Rani Rudrama Devi and Kakatiya Dynasty
Rare sculptures of Rani Rudrama Devi unearthed in Khammam village in Andhra Pradesh
- Two rare sculptural portraits of Kakatiya queen Rudrama Devi were unearthed and identified by an archaeologist on the premises of Sangameswara Swamy Temple at Teerthala village in Khammam district
- Sangameswara temple is panchakuta – a five-unit marvellous shrine monument consisting of wonderful architectural features and requisite components for the comfortable worship of divinities
- The queen is seated on her forefeet while her hands are in Anjali mudra (a gesture of worship)
- The sculpture indicates that Rudrama Devi visited the Sangamesvara temple at the time of its sanctification.
- The second sculptural panel is in a rectangular frame representing arrival or the Rudrama Devi on a royal elephant to this temple site, and probably a provincial chief under her control is welcoming her by stopping the running elephant with his hands
- The Ganapati Deva`s Malkapuram inscription gives more information about Kakatiya Dynasty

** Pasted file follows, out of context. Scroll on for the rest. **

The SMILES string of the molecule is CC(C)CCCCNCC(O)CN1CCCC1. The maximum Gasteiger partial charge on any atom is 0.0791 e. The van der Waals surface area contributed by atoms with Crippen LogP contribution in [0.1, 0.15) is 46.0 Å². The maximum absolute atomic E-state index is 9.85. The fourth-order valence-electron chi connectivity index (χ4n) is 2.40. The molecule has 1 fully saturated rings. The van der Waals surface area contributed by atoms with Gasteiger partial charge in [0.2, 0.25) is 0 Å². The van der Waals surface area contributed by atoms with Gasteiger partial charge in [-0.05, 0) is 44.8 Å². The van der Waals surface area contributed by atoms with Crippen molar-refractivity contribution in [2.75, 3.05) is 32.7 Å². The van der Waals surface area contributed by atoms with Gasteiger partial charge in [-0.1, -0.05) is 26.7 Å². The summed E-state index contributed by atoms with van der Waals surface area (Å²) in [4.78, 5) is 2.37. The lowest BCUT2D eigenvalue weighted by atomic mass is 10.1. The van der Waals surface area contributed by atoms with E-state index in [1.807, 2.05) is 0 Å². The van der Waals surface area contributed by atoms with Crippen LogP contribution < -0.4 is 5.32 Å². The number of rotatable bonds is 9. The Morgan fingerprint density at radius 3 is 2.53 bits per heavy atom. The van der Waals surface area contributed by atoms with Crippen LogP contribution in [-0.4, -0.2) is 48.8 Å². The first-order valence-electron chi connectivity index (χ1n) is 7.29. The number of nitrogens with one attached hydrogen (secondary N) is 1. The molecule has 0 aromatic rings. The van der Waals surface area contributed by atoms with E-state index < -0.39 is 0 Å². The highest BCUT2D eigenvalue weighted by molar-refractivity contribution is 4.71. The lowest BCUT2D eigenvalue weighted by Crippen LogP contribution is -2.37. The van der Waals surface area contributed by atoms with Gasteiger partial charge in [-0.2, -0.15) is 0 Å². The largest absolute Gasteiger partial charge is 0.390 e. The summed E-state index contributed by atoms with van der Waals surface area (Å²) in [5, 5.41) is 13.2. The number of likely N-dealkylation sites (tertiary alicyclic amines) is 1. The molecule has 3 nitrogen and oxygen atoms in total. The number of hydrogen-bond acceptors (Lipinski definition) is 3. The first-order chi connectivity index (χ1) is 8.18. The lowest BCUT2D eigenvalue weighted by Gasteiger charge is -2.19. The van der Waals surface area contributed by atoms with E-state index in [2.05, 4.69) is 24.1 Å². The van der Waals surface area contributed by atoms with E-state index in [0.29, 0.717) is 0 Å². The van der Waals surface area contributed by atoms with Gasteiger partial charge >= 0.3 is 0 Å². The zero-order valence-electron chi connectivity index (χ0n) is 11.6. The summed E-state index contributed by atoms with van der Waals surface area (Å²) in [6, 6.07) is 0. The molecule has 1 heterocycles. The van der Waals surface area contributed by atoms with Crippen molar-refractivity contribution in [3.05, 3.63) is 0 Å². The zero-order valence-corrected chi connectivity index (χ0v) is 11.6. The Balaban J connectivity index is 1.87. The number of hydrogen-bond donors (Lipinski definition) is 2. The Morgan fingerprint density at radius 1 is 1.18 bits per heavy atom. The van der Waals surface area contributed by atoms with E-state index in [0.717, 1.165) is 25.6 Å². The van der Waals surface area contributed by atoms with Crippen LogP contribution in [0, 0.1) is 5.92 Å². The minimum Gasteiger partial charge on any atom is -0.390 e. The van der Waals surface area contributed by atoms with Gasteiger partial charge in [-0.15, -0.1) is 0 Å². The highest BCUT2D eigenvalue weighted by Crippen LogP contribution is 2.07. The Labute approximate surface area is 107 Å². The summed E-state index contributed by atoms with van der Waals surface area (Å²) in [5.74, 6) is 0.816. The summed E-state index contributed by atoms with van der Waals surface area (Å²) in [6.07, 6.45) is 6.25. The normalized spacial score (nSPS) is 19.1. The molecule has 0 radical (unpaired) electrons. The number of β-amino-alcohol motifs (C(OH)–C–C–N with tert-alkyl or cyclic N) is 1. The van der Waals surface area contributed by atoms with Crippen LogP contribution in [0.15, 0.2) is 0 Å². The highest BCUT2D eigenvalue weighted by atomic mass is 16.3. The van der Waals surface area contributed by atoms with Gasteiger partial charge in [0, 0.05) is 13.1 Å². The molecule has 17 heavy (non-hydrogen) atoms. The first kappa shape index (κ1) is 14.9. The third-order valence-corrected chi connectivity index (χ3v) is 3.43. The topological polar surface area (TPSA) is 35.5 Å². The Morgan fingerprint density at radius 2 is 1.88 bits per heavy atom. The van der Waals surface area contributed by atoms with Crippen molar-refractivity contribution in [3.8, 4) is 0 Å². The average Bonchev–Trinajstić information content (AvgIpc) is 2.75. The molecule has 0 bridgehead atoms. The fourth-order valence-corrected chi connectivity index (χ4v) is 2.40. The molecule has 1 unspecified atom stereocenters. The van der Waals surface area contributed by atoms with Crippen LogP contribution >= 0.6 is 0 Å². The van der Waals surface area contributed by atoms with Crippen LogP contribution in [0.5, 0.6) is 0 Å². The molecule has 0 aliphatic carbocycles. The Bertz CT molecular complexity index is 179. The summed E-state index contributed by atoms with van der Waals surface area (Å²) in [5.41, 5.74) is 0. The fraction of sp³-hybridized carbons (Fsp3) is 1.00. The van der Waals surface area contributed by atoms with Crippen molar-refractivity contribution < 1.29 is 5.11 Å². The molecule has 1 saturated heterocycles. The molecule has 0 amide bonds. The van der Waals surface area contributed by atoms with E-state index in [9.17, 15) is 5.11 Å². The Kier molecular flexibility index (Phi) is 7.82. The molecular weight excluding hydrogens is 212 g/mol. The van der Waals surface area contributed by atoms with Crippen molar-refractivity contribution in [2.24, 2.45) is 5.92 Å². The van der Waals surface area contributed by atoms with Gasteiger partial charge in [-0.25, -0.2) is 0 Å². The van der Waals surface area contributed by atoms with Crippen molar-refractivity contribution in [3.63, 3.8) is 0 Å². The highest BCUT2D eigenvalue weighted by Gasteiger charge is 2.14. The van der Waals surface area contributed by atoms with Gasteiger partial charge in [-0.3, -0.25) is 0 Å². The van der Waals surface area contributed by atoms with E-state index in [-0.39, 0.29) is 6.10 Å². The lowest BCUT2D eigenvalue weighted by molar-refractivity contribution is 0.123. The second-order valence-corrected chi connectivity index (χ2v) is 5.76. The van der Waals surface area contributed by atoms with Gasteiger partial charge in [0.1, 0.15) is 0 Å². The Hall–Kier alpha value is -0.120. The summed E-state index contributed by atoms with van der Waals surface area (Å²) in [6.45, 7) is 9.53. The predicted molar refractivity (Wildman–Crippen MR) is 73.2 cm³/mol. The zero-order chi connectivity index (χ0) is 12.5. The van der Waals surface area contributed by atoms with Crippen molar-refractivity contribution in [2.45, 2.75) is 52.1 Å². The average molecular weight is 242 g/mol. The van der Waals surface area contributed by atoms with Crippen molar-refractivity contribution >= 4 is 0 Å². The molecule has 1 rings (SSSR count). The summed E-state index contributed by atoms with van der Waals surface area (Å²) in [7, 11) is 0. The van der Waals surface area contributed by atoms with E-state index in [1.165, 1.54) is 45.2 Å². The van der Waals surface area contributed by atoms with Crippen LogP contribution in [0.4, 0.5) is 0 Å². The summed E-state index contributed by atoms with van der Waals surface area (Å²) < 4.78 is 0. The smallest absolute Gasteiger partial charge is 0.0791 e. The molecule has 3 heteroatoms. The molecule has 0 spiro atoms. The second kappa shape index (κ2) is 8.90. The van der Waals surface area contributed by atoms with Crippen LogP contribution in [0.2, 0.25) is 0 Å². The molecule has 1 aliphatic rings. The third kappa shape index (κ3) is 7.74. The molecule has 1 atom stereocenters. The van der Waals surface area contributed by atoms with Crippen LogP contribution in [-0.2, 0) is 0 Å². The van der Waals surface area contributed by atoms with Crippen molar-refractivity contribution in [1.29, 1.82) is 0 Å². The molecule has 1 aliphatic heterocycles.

- The 12th and 13th centuries saw the emergence of the Kakatiyas
- They were the first feudatories of the Western Chalukyas of Kalyana, ruling over a small territory near Warangal.
- The rule of Kakatiya Dynasty is considered to be in the region Telugu & Andhra Pradesh.
- Ganapati was another king who came after Mahadeva who has made extension to Coastal regions.
- Ganapathi Deva and Rudrama Devi are the prominent among the rulers.
- As a result of the expansion policy of Delhi Sultanate under Alauddin Khalji leads the decline of the Dynasty
- Rudrama Devi was a monarch of the Kakatiya dynasty in the Deccan Plateau from 1263-1289 (or 1295) until her death.
- Rudrama Devi married Virabhadra, a member of a minor branch of the Chalukya dynasty, probably in 1240
- Rudrama Devi probably began her rule of the Kakatiya kingdom jointly with her father, Ganapatideva, as his co-regent, from 1261-62.
- She assumed full sovereignty in 1263.Unlike her Kakatiya predecessors, she chose to recruit as warriors many people who were not aristocratic, granting them rights over land tax revenue in return for their support